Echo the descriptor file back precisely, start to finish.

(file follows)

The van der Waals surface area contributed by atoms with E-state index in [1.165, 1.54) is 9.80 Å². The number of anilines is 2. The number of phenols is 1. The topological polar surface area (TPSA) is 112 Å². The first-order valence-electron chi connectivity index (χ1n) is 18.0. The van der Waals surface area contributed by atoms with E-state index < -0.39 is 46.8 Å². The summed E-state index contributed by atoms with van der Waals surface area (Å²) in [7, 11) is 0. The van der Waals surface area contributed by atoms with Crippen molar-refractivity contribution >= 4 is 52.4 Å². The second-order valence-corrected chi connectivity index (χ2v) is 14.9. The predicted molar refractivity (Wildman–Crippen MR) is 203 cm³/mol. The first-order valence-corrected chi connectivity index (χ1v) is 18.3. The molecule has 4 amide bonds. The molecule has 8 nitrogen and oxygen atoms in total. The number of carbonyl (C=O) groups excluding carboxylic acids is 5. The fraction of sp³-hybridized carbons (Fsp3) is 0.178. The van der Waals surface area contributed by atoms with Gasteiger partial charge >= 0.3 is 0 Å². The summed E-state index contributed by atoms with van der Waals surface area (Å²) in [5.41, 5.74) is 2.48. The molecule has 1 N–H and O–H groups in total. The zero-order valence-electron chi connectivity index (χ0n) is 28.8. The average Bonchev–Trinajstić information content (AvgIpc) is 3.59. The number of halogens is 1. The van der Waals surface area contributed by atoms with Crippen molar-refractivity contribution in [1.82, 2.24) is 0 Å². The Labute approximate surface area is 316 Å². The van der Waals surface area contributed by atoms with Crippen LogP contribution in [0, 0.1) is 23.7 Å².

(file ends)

The van der Waals surface area contributed by atoms with E-state index in [1.165, 1.54) is 9.80 Å². The number of anilines is 2. The number of phenols is 1. The topological polar surface area (TPSA) is 112 Å². The first-order valence-electron chi connectivity index (χ1n) is 18.0. The van der Waals surface area contributed by atoms with E-state index < -0.39 is 46.8 Å². The summed E-state index contributed by atoms with van der Waals surface area (Å²) in [7, 11) is 0. The van der Waals surface area contributed by atoms with Crippen molar-refractivity contribution >= 4 is 52.4 Å². The second-order valence-corrected chi connectivity index (χ2v) is 14.9. The predicted molar refractivity (Wildman–Crippen MR) is 203 cm³/mol. The first-order valence-corrected chi connectivity index (χ1v) is 18.3. The molecule has 4 amide bonds. The molecule has 8 nitrogen and oxygen atoms in total. The number of carbonyl (C=O) groups excluding carboxylic acids is 5. The fraction of sp³-hybridized carbons (Fsp3) is 0.178. The van der Waals surface area contributed by atoms with Gasteiger partial charge >= 0.3 is 0 Å². The summed E-state index contributed by atoms with van der Waals surface area (Å²) in [5.41, 5.74) is 2.48. The molecule has 1 N–H and O–H groups in total. The zero-order valence-electron chi connectivity index (χ0n) is 28.8. The average Bonchev–Trinajstić information content (AvgIpc) is 3.59. The number of halogens is 1. The van der Waals surface area contributed by atoms with Crippen molar-refractivity contribution in [1.82, 2.24) is 0 Å². The Labute approximate surface area is 316 Å². The van der Waals surface area contributed by atoms with Crippen LogP contribution in [0, 0.1) is 23.7 Å².